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Kingston HyperX KHX1600C9D3K2/4G Memory Review

Price: $103.49


High performance memory has taken many important technological steps over the years, which has lead to huge performance increases for users. There are a few that come to mind, such as the move from single to double or even triple channel memory, and the switch from DDR to today’s DDR3 standard. We all know that each new innovation released to the market comes with a premium price tag that can make it unaffordable for many users, but we also know that as technology ages, the prices come down and the masses finally get their turn. We are now luckily in the latter situation. Prices for DDR3 memory have come down a significant amount over the last year and now some DDR3 high performance kits can be bought for roughly the same price as a kit of DDR2. The switch over to DDR3 might be easy for some, but with no shortage of brands and models to choose from, it can be a daunting task to decide which set of memory will best fit your needs. If your needs are as demanding as mine, you will want memory that is fast and can perform at peak performance even under the most extreme situations. That is where the Kingston HyperX series fits in.

Kingston unleashed the HyperX line of memory to the world in 2002, with an emphasis on a high level of performance for gamers and PC enthusiasts. With that in mind, Kingston has stayed true to the HyperX line with each new kit put on the market. Since its release, Kingston’s HyperX memory has received good reviews and found its way into many enthusiasts’ computers (including a few of my builds over the years). Kingston factory tests each kit of memory before it leaves its facility to ensure stability, but if the kit happens to be faulty, it carries a limited lifetime warranty and 24/7 tech support, which should give the user confidence in its products. The memory I am going to be looking at today is Kingston’s HyperX KHX1600C9D3K2/4G kit, which is a 4GB Dual Channel kit of DDR3 memory rated to run at 1600MHz with timings of 9-9-9-27. These settings are achieved between 1.7 to 1.9 volts. The timings on this kit of memory are not as tight as some other similar sets in the same price range. This could lead to a drop in performance, but we will have to run some benchmarks before any real conclusions can be drawn.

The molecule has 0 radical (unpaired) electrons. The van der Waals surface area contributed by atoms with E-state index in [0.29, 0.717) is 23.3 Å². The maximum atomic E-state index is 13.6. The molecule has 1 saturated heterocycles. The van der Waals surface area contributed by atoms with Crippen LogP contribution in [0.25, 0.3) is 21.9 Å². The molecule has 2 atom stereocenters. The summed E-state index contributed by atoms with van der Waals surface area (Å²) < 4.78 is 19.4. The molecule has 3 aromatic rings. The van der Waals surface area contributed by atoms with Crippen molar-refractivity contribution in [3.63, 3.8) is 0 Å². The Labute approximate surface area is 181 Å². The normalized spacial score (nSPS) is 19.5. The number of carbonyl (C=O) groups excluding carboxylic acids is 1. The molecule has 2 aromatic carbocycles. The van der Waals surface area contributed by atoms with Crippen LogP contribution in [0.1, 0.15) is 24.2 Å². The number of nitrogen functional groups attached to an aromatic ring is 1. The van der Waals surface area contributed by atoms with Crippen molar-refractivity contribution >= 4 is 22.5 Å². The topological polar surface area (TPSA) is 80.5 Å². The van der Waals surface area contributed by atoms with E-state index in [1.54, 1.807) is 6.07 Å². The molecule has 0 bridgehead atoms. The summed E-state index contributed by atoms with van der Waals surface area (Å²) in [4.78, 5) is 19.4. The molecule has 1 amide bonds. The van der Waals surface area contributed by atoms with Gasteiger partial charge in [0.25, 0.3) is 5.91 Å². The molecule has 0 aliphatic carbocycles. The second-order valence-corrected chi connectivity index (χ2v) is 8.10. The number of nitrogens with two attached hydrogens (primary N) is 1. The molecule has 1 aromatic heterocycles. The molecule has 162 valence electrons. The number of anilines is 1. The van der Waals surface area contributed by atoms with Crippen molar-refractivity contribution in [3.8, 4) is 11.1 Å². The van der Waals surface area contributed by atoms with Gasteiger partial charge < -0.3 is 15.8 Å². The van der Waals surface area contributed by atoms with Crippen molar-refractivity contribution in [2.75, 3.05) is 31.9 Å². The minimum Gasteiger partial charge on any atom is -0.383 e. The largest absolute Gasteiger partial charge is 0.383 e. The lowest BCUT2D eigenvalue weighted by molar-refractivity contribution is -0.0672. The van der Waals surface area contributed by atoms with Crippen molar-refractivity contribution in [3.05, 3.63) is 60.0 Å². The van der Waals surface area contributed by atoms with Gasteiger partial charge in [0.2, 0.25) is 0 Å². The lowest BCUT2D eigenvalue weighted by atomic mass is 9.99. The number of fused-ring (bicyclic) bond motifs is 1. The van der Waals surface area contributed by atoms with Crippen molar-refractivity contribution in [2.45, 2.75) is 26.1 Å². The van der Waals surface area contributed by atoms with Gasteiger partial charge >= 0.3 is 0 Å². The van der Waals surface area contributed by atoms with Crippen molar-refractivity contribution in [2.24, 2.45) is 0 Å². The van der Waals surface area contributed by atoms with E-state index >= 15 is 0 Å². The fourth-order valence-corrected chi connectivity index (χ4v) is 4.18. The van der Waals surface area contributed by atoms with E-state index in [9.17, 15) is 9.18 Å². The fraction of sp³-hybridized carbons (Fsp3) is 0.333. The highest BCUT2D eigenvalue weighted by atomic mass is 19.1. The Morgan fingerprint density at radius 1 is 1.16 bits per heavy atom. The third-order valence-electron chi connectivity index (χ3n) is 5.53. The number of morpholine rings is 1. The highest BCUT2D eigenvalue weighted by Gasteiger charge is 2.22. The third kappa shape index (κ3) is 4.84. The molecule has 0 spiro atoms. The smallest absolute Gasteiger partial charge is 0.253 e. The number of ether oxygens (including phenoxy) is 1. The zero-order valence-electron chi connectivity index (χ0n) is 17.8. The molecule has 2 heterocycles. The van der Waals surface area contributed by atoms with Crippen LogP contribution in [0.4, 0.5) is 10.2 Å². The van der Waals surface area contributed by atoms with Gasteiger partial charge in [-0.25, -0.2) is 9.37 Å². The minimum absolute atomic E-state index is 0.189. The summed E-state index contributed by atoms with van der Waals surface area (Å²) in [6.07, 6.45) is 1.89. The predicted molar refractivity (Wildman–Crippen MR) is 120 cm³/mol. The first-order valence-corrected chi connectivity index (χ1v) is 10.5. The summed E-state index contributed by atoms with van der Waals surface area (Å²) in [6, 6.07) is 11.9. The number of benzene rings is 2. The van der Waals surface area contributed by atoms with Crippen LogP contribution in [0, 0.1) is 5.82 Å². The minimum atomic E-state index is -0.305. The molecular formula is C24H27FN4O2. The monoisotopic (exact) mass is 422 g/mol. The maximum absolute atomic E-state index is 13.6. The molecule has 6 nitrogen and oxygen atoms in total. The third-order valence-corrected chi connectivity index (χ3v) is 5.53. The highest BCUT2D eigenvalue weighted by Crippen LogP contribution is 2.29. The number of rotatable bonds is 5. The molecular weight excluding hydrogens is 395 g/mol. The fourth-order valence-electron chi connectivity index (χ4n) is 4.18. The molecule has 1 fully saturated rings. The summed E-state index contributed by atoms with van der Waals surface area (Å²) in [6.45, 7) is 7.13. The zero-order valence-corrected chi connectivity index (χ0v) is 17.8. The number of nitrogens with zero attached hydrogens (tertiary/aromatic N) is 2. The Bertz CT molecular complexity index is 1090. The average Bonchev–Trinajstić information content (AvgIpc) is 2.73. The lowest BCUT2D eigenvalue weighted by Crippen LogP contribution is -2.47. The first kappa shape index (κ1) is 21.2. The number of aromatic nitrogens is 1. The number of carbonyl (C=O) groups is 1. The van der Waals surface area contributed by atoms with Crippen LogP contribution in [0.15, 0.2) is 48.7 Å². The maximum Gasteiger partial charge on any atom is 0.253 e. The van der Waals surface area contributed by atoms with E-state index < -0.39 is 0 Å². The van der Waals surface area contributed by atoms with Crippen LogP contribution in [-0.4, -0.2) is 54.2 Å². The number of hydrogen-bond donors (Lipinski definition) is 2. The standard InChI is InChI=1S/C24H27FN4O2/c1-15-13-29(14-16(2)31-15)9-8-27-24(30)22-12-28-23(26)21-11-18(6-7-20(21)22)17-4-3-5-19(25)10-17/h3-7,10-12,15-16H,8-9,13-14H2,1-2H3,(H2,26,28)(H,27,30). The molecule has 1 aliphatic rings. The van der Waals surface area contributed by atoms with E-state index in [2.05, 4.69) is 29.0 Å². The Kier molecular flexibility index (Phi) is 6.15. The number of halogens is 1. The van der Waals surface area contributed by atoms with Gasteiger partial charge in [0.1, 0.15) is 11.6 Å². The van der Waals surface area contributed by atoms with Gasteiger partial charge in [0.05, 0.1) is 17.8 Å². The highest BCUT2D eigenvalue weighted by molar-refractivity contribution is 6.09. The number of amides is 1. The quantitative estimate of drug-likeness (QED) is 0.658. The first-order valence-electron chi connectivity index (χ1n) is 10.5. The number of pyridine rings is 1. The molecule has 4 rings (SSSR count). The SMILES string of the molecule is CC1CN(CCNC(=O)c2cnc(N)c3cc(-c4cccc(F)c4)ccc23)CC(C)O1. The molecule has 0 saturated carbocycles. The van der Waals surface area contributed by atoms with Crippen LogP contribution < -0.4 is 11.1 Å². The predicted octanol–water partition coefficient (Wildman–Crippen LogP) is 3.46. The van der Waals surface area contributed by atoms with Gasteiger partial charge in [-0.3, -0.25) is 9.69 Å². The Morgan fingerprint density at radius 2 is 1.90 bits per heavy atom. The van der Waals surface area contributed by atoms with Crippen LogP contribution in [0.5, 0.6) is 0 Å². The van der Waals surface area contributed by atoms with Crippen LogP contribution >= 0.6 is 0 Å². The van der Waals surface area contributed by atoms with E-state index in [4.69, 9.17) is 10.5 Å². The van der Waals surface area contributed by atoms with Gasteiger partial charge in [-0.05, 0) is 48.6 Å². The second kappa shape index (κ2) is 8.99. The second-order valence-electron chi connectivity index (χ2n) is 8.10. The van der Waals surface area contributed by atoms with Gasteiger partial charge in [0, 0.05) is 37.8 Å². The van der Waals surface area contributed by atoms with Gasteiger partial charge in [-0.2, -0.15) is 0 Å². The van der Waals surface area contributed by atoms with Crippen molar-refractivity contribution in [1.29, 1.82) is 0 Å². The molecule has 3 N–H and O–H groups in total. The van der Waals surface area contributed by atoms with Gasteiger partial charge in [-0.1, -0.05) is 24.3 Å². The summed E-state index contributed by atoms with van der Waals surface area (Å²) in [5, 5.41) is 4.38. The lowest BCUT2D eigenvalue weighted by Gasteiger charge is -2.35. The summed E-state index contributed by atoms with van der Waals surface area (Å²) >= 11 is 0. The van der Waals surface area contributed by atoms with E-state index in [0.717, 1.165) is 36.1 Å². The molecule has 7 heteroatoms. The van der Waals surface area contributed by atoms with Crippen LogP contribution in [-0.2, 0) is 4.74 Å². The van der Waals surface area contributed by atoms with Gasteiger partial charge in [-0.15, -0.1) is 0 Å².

Closer Look:

The Kingston HyperX memory comes in a retail package that shows you all the basic information about the memory and also gives you a good look at the memory itself. All the information is listed on the label, which also happens to be the security seal for the packaging. The label lists information such as model number, size of memory, speed, and timings. The rear side of the package is solid black in color and doesn’t contain any information about the memory. So there's nothing overly flashy here, but there is more than enough information listed to give you a good understanding of the memory. Inside the packaging there is a folded pamphlet that contains some information about the warranty in multiple languages, as well as installation instructions.












The Kingston HyperX KHX1600C9D3K2/4G set of memory comes with a blue and silver color scheme that has been in effect since my first kit of HyperX back in 2003. Even though the color has remained the same, Kingston has refined and updated the appearance, giving the kit a modern feel while staying true to the classic HyperX theme. The silver runs across the top, with the blue portion directly below. The HyperX logo is in the middle of the modules, with DDR3 on the right and on the left you will either have the information label or Kingston Logo, depending on what side you are looking at. The memory uses a more basic heatspreader design, but still manages to look extremely appealing even without the use of heatpipes or fins. Also, with a low profile design, you should not run into any clearance issues with after-market CPU coolers.



The Kingston HyerpX KHX1600C9D3K2/4G kit of memory has a lot going for them, but will the loose timings hold them back from greatness?

  1. Introduction & Closer Look
  2. Specifications & Features
  3. Testing: Setup, CPU-Z, Task Manager, Overclocking
  4. Testing: PCMark Vantage, Sandra 2009
  5. Testing: Left 4 Dead
  6. Conclusion
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